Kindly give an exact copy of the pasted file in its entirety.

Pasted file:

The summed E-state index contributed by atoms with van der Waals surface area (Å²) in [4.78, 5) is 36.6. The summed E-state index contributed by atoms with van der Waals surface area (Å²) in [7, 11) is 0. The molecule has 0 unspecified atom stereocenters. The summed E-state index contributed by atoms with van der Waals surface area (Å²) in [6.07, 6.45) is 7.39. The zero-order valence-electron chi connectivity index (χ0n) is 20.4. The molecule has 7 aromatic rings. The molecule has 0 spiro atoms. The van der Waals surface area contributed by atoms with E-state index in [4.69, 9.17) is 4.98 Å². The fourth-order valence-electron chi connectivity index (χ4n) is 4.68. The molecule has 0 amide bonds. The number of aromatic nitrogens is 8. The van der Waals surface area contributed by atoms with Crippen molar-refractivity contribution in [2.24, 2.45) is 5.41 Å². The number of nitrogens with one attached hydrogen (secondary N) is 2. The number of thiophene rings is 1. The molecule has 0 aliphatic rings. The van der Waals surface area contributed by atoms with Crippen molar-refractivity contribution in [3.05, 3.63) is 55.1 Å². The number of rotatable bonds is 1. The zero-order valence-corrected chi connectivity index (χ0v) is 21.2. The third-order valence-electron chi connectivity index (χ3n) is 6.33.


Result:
The summed E-state index contributed by atoms with van der Waals surface area (Å²) in [4.78, 5) is 36.6. The summed E-state index contributed by atoms with van der Waals surface area (Å²) in [7, 11) is 0. The molecule has 0 unspecified atom stereocenters. The summed E-state index contributed by atoms with van der Waals surface area (Å²) in [6.07, 6.45) is 7.39. The zero-order valence-electron chi connectivity index (χ0n) is 20.4. The molecule has 7 aromatic rings. The molecule has 0 spiro atoms. The van der Waals surface area contributed by atoms with E-state index in [4.69, 9.17) is 4.98 Å². The fourth-order valence-electron chi connectivity index (χ4n) is 4.68. The molecule has 0 amide bonds. The number of aromatic nitrogens is 8. The van der Waals surface area contributed by atoms with Crippen molar-refractivity contribution in [2.24, 2.45) is 5.41 Å². The number of nitrogens with one attached hydrogen (secondary N) is 2. The number of thiophene rings is 1. The molecule has 0 aliphatic rings. The van der Waals surface area contributed by atoms with Crippen molar-refractivity contribution in [3.05, 3.63) is 55.1 Å². The number of rotatable bonds is 1. The zero-order valence-corrected chi connectivity index (χ0v) is 21.2. The third-order valence-electron chi connectivity index (χ3n) is 6.33.